Irving invite to U.S. commerce secretary 'great for Canada,' says economist
U.S. Commerce Secretary Wilbur Ross attended JD Irving jobs announcement at Georgia tissue plant
A University of Toronto economist said JD Irving Ltd was smart to invite U.S. President Donald Trump's commerce secretary to a jobs announcement in Georgia last week.
Secretary Wilbur Ross was front and centre when the company revealed it's building a $400 million tissue plant in Macon, Georgia.
He even joked about JD Irving's success during a speech.
"Their long term perspective is nothing to sneeze at," said Ross. "But if you do have to sneeze, please use a Scottie tissue."
The plant will provide 200 full-time jobs in the city, which is about 120 kilometers south of Atlanta.
The optics are tremendous for the administration, and that just makes it easier for Canada to get what it wants when we renegotiate NAFTA.- Daniel Trefler, Toront0-based economist
"I think it's good politics, great politics for Canada. I think it's good business," said Daniel Trefler, who works at the University of Toronto's Rotman School of Management.
Trefler said the Trump government is desperate for a win, which could work to Canada's advantage in the country's free trade talks.
"The optics are tremendous for the administration, and that just makes it easier for Canada to get what it wants when we renegotiate NAFTA," he said.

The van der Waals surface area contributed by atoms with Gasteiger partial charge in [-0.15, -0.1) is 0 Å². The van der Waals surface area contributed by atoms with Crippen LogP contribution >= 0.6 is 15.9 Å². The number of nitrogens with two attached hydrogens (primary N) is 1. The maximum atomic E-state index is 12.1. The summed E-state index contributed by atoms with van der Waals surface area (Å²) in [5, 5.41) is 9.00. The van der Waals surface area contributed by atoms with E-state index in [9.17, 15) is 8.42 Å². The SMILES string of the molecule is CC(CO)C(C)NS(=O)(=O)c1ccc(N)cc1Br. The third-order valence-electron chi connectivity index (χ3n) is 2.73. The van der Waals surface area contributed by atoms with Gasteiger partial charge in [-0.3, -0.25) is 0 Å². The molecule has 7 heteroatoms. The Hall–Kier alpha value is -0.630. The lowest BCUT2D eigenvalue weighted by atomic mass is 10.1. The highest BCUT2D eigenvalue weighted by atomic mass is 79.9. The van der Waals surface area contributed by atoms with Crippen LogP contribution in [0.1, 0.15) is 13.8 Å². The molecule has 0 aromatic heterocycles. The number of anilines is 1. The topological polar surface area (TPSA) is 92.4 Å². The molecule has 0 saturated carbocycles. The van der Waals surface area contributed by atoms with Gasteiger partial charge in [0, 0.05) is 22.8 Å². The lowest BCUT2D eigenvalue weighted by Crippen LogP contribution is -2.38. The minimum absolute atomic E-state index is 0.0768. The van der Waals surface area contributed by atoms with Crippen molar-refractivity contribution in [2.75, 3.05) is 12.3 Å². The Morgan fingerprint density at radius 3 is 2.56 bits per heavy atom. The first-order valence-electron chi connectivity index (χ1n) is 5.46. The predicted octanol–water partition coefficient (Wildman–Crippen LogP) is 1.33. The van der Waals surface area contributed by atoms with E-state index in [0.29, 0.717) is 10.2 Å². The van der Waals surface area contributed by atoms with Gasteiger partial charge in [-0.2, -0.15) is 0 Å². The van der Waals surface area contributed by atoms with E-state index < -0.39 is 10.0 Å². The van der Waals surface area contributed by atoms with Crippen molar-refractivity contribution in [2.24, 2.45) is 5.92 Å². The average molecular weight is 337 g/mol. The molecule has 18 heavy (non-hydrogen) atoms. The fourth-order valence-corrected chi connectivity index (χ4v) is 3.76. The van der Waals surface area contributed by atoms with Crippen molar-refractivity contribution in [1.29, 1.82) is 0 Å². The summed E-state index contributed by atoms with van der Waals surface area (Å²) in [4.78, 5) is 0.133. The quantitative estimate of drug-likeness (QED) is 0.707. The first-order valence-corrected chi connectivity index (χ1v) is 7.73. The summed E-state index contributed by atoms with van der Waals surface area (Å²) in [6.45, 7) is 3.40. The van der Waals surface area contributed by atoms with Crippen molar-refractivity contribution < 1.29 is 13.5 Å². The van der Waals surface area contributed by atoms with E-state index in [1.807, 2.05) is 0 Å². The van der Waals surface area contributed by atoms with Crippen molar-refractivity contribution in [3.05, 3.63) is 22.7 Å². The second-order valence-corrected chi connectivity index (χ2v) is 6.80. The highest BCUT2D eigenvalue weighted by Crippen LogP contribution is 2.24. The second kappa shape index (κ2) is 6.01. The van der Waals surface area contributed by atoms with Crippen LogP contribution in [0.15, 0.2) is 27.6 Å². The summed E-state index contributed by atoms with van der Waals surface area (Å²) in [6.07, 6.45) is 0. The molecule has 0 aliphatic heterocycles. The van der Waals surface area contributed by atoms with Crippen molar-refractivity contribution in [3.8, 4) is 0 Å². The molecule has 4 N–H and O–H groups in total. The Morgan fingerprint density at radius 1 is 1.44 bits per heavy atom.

Softwood lumber dispute
Trefler is less optimistic that the event will make a difference in the softwood lumber dispute where the commerce secretary is a key player.
Ross will issue a final determination on anti-dumping duty rates on Sept. 7.
In June, he announced lumber from Canada was being sold in the U.S. for "less than fair value."
He ordered the collection of preliminary tariffs of 6.87 percent on most Canadian companies.
Nova Scotia, P.E.I. and Newfoundland and Labrador were excluded.
- New Brunswick odd man out in potential Atlantic softwood reprieve
- J.D. Irving Ltd. warns it could be hurt by high tariffs on other companies
In April, an earlier announcement of countervailing duty rates for Canadian lumber companies gave JD Irving the lowest rate in the country at just 3 percent.
When asked about Ross' invitation to the company's jobs announcement last week, JD Irving's vice president Mary Keith said she was not aware "of any conversations that would have happened."
"Secretary Ross was there as an invited guest. We were certainly pleased to see him there," she said.
Keith said the Macon, Georgia tissue plant will use pulp produced at the JD Irving mill in west Saint John.
"This is a secure and stable customer for Irving Pulp and Paper. So we see it as good news for that operation," she said.
She added the company spent $15 million on engineering and site preparation work at the mill as it readies for Phase 3 of a $250 million modernization project.